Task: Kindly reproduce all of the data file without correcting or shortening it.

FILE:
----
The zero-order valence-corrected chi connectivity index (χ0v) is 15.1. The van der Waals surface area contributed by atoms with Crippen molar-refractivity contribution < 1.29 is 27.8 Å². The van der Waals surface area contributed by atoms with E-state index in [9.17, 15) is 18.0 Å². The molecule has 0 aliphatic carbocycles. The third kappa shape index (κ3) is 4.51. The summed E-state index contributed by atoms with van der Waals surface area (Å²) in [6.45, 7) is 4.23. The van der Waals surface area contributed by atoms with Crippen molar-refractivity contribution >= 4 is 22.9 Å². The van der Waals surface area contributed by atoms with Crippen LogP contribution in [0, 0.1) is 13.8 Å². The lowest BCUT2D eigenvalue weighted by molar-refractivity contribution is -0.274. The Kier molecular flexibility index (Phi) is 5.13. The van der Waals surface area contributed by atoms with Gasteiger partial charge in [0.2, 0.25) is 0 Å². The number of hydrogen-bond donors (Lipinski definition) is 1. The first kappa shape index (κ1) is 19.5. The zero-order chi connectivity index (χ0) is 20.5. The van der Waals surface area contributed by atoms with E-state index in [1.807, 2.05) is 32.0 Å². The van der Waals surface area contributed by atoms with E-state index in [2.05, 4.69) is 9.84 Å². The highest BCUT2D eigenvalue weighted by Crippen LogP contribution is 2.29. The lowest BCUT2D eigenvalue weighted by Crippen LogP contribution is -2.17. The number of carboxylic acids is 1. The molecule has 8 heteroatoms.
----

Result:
The zero-order valence-corrected chi connectivity index (χ0v) is 15.1. The van der Waals surface area contributed by atoms with Crippen molar-refractivity contribution < 1.29 is 27.8 Å². The van der Waals surface area contributed by atoms with E-state index in [9.17, 15) is 18.0 Å². The molecule has 0 aliphatic carbocycles. The third kappa shape index (κ3) is 4.51. The summed E-state index contributed by atoms with van der Waals surface area (Å²) in [6.45, 7) is 4.23. The van der Waals surface area contributed by atoms with Crippen molar-refractivity contribution >= 4 is 22.9 Å². The van der Waals surface area contributed by atoms with Crippen LogP contribution in [0, 0.1) is 13.8 Å². The lowest BCUT2D eigenvalue weighted by molar-refractivity contribution is -0.274. The Kier molecular flexibility index (Phi) is 5.13. The van der Waals surface area contributed by atoms with Gasteiger partial charge in [0.2, 0.25) is 0 Å². The number of hydrogen-bond donors (Lipinski definition) is 1. The first kappa shape index (κ1) is 19.5. The zero-order chi connectivity index (χ0) is 20.5. The van der Waals surface area contributed by atoms with E-state index in [1.807, 2.05) is 32.0 Å². The van der Waals surface area contributed by atoms with E-state index in [2.05, 4.69) is 9.84 Å². The highest BCUT2D eigenvalue weighted by Crippen LogP contribution is 2.29. The lowest BCUT2D eigenvalue weighted by Crippen LogP contribution is -2.17. The number of carboxylic acids is 1. The molecule has 8 heteroatoms.